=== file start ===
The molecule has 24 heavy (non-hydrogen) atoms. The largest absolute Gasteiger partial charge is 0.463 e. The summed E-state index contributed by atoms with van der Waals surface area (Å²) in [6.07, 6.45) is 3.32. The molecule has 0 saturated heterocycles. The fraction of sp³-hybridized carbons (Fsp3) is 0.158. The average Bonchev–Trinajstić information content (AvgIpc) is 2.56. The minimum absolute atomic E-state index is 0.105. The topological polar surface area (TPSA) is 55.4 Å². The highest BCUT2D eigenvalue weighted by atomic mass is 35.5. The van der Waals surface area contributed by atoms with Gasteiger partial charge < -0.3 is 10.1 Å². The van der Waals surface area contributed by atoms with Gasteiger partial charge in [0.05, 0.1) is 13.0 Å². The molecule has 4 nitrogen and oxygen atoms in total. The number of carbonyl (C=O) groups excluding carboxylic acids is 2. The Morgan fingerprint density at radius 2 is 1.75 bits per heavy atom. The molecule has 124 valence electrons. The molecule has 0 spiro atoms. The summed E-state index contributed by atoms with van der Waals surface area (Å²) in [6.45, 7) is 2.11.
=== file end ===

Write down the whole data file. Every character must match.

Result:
The molecule has 24 heavy (non-hydrogen) atoms. The largest absolute Gasteiger partial charge is 0.463 e. The summed E-state index contributed by atoms with van der Waals surface area (Å²) in [6.07, 6.45) is 3.32. The molecule has 0 saturated heterocycles. The fraction of sp³-hybridized carbons (Fsp3) is 0.158. The average Bonchev–Trinajstić information content (AvgIpc) is 2.56. The minimum absolute atomic E-state index is 0.105. The topological polar surface area (TPSA) is 55.4 Å². The highest BCUT2D eigenvalue weighted by atomic mass is 35.5. The van der Waals surface area contributed by atoms with Gasteiger partial charge < -0.3 is 10.1 Å². The van der Waals surface area contributed by atoms with Gasteiger partial charge in [0.05, 0.1) is 13.0 Å². The molecule has 4 nitrogen and oxygen atoms in total. The number of carbonyl (C=O) groups excluding carboxylic acids is 2. The Morgan fingerprint density at radius 2 is 1.75 bits per heavy atom. The molecule has 124 valence electrons. The molecule has 0 spiro atoms. The summed E-state index contributed by atoms with van der Waals surface area (Å²) in [6.45, 7) is 2.11.